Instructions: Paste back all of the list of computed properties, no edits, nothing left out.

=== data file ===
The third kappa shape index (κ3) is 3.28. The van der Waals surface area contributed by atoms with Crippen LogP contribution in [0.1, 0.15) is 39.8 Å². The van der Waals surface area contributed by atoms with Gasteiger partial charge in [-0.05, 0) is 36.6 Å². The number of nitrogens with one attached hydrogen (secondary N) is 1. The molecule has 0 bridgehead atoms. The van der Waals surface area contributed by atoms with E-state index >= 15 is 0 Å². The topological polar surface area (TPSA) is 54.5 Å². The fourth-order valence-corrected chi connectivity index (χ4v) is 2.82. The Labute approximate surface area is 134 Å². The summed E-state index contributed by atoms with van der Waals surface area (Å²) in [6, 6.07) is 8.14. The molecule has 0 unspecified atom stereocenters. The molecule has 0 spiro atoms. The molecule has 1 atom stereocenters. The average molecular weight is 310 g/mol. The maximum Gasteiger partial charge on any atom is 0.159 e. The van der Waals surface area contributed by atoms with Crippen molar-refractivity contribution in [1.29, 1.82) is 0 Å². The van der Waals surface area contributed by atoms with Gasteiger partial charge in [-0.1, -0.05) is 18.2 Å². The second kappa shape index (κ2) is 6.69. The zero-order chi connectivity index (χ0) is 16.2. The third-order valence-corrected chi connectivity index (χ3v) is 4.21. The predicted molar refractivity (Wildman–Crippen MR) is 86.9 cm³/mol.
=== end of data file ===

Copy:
The third kappa shape index (κ3) is 3.28. The van der Waals surface area contributed by atoms with Crippen LogP contribution in [0.1, 0.15) is 39.8 Å². The van der Waals surface area contributed by atoms with Gasteiger partial charge in [-0.05, 0) is 36.6 Å². The number of nitrogens with one attached hydrogen (secondary N) is 1. The molecule has 0 bridgehead atoms. The van der Waals surface area contributed by atoms with E-state index >= 15 is 0 Å². The topological polar surface area (TPSA) is 54.5 Å². The fourth-order valence-corrected chi connectivity index (χ4v) is 2.82. The Labute approximate surface area is 134 Å². The summed E-state index contributed by atoms with van der Waals surface area (Å²) in [6, 6.07) is 8.14. The molecule has 0 unspecified atom stereocenters. The molecule has 0 spiro atoms. The molecule has 1 atom stereocenters. The average molecular weight is 310 g/mol. The maximum Gasteiger partial charge on any atom is 0.159 e. The van der Waals surface area contributed by atoms with Crippen molar-refractivity contribution in [1.29, 1.82) is 0 Å². The van der Waals surface area contributed by atoms with Gasteiger partial charge in [-0.1, -0.05) is 18.2 Å². The second kappa shape index (κ2) is 6.69. The zero-order chi connectivity index (χ0) is 16.2. The third-order valence-corrected chi connectivity index (χ3v) is 4.21. The predicted molar refractivity (Wildman–Crippen MR) is 86.9 cm³/mol.